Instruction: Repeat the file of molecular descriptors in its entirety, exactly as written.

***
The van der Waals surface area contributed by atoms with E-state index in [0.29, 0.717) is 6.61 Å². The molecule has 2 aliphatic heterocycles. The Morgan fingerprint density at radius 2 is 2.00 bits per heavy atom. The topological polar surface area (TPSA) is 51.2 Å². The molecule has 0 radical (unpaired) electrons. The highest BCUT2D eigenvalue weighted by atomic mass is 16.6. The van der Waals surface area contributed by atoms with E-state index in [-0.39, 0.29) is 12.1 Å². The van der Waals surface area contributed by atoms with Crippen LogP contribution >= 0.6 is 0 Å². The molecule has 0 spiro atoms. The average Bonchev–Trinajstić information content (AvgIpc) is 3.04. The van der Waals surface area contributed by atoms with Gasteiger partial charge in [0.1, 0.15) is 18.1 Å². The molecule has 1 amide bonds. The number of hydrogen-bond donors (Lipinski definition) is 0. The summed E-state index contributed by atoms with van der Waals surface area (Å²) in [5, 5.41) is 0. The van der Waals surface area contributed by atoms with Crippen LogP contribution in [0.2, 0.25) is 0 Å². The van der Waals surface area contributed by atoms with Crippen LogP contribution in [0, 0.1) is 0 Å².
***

The van der Waals surface area contributed by atoms with E-state index in [0.29, 0.717) is 6.61 Å². The molecule has 2 aliphatic heterocycles. The Morgan fingerprint density at radius 2 is 2.00 bits per heavy atom. The topological polar surface area (TPSA) is 51.2 Å². The molecule has 0 radical (unpaired) electrons. The highest BCUT2D eigenvalue weighted by atomic mass is 16.6. The van der Waals surface area contributed by atoms with E-state index in [-0.39, 0.29) is 12.1 Å². The van der Waals surface area contributed by atoms with Crippen LogP contribution >= 0.6 is 0 Å². The molecule has 0 spiro atoms. The average Bonchev–Trinajstić information content (AvgIpc) is 3.04. The van der Waals surface area contributed by atoms with Gasteiger partial charge in [0.1, 0.15) is 18.1 Å². The molecule has 1 amide bonds. The number of hydrogen-bond donors (Lipinski definition) is 0. The summed E-state index contributed by atoms with van der Waals surface area (Å²) in [5, 5.41) is 0. The van der Waals surface area contributed by atoms with Crippen LogP contribution in [0.2, 0.25) is 0 Å². The van der Waals surface area contributed by atoms with Crippen LogP contribution in [0, 0.1) is 0 Å².